Dr Kelly Pearce is a grain and prime lamb Producer from Yealering in Western Australia. Kelly has had a 16-year career in agricultural research and continues to coordinate a number of regional science and innovation projects through her regionally-based business Wheatbelt Science.

Kelly is a Director of Farmers Mutual Limited, a 2012 Nuffield Scholar, a committee member of the Corrigin Farm Improvement Group and the WA Sheep and Goat Industry Funding Scheme Management Committee, Graduate of the Australian Institute of Company Directors and is a Director of the Grower Group Alliance in WA.

Rachel Carson - Melbourne, Victoria

Rachel Carson

Following 18 years of experience in the agricultural industry, Rachel is currently the National Sales Manager for Agricultural Solutions at BASF. Rachel holds a Bachelor of Crop, Soil and Environmental Sciences and a Masters in Crop Physiology from the University of Arkansas and Cell and Systems Biology from the University of Toronto.

Originally from Ontario Canada, Rachel now lives in Melbourne and is passionate about mentoring the next generation, particularly young women within the agriculture industry.

Linda Lee - Berrimah, Northern Territory

Linda Lee

Linda Lee is the Director of Agribusiness Development for the Northern Territory (NT) Government’s Department of Primary Industry and Resources.

Linda holds a Bachelor of Science and is a graduate of the Australian School of Applied Management’s Advanced Leadership Program and the Australian Institute of Company Directors. She has more than 20 years of professional experience in natural resource policy development, project management and research delivery within the public, private and not-for-profit sectors.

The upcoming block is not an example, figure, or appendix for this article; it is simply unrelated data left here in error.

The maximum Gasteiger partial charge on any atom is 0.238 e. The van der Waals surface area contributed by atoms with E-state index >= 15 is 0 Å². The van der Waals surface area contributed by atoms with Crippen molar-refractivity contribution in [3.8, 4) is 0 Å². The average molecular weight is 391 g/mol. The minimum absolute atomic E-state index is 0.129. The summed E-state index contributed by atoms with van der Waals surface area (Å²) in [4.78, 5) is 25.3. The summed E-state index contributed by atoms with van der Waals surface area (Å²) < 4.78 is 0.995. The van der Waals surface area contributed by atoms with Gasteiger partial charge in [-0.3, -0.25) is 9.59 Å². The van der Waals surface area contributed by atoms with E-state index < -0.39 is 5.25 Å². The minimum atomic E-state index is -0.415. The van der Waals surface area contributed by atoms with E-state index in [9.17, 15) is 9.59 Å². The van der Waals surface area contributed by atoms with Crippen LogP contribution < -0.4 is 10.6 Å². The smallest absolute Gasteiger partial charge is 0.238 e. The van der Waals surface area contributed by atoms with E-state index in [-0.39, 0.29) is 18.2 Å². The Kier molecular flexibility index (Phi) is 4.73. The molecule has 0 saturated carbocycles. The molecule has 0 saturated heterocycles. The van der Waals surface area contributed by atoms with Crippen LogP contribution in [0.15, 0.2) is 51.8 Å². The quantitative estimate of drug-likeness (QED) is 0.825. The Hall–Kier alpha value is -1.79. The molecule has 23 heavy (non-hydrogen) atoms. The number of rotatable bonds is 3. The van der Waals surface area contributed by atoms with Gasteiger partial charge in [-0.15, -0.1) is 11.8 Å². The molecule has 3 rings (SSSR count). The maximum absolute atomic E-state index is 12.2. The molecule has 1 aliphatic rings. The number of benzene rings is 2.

Natalie Sommerville - Spalding, South Australia

Natalie Sommerville

Natalie lives near Spalding in South Australia’s Mid North and is a farmer, grazier, business owner and manager, mother and proud Torres Strait Islander.

Driven by her passion of sustainable agriculture and the environment, Natalie’s focus is on influencing positive change in rural Australia and seeing greater innovation, inclusion of gender and age, and respect for diverse backgrounds. She is also an advocate for sustainable agriculture and improved environmental landscape function for long-term production and biodiversity.

Alison Southwell - Mangoplah, New South Wales

Alison Southwell

Alison is a sixth generation wool grower. Alison completed a Bachelor of Rural Science at the University of New England before returning to southern NSW to complete her PhD investigating the hydrology beneath native pastures at Charles Sturt University.

Alison has worked as Lecturer in the School of Agricultural and Wine Sciences since 2007 and was appointed Course Director for the undergraduate agriculture courses in 2018. After purchasing her family Merino flock in 2012 the enterprise was shifted to Mangoplah following the purchase of farmland in 2015 and 2018 where she and her husband now raise their family.